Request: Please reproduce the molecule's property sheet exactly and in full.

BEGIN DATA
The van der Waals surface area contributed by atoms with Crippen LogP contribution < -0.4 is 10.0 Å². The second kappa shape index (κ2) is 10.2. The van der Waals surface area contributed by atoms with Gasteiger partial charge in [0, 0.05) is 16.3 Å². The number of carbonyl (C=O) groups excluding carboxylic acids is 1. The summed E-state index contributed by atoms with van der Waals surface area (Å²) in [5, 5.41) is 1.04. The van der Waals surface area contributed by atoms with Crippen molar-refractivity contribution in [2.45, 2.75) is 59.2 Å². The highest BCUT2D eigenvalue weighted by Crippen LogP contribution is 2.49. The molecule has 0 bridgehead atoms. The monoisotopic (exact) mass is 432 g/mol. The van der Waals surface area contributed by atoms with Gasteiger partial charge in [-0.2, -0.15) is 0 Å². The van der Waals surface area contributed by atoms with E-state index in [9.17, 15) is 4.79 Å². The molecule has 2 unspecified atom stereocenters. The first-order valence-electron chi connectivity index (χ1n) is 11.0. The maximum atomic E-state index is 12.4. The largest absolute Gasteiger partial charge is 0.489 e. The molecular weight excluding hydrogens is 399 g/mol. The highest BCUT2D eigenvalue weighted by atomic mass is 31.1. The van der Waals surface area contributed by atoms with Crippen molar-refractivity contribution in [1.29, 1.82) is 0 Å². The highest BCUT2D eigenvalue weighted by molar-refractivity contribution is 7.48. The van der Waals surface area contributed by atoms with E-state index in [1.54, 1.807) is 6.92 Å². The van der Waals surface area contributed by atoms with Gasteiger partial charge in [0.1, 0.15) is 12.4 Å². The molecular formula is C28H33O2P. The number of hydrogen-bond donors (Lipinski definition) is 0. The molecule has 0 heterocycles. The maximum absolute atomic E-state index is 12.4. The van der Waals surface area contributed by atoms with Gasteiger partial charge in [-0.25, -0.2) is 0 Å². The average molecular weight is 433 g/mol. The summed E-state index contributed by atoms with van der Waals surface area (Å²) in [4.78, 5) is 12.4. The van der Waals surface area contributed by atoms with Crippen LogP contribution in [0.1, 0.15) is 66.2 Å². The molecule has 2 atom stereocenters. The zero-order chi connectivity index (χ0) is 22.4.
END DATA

The van der Waals surface area contributed by atoms with Crippen LogP contribution < -0.4 is 10.0 Å². The second kappa shape index (κ2) is 10.2. The van der Waals surface area contributed by atoms with Gasteiger partial charge in [0, 0.05) is 16.3 Å². The number of carbonyl (C=O) groups excluding carboxylic acids is 1. The summed E-state index contributed by atoms with van der Waals surface area (Å²) in [5, 5.41) is 1.04. The van der Waals surface area contributed by atoms with Crippen molar-refractivity contribution in [2.45, 2.75) is 59.2 Å². The highest BCUT2D eigenvalue weighted by Crippen LogP contribution is 2.49. The molecule has 0 bridgehead atoms. The monoisotopic (exact) mass is 432 g/mol. The van der Waals surface area contributed by atoms with Gasteiger partial charge in [-0.2, -0.15) is 0 Å². The van der Waals surface area contributed by atoms with E-state index in [9.17, 15) is 4.79 Å². The molecule has 2 unspecified atom stereocenters. The first-order valence-electron chi connectivity index (χ1n) is 11.0. The maximum atomic E-state index is 12.4. The largest absolute Gasteiger partial charge is 0.489 e. The molecular weight excluding hydrogens is 399 g/mol. The highest BCUT2D eigenvalue weighted by atomic mass is 31.1. The van der Waals surface area contributed by atoms with Crippen molar-refractivity contribution in [1.29, 1.82) is 0 Å². The highest BCUT2D eigenvalue weighted by molar-refractivity contribution is 7.48. The van der Waals surface area contributed by atoms with E-state index in [1.54, 1.807) is 6.92 Å². The van der Waals surface area contributed by atoms with Gasteiger partial charge in [0.1, 0.15) is 12.4 Å². The molecular formula is C28H33O2P. The number of hydrogen-bond donors (Lipinski definition) is 0. The molecule has 0 heterocycles. The maximum absolute atomic E-state index is 12.4. The van der Waals surface area contributed by atoms with Gasteiger partial charge in [-0.25, -0.2) is 0 Å². The average molecular weight is 433 g/mol. The summed E-state index contributed by atoms with van der Waals surface area (Å²) in [4.78, 5) is 12.4. The van der Waals surface area contributed by atoms with Crippen LogP contribution in [0.1, 0.15) is 66.2 Å². The molecule has 2 atom stereocenters. The zero-order chi connectivity index (χ0) is 22.4.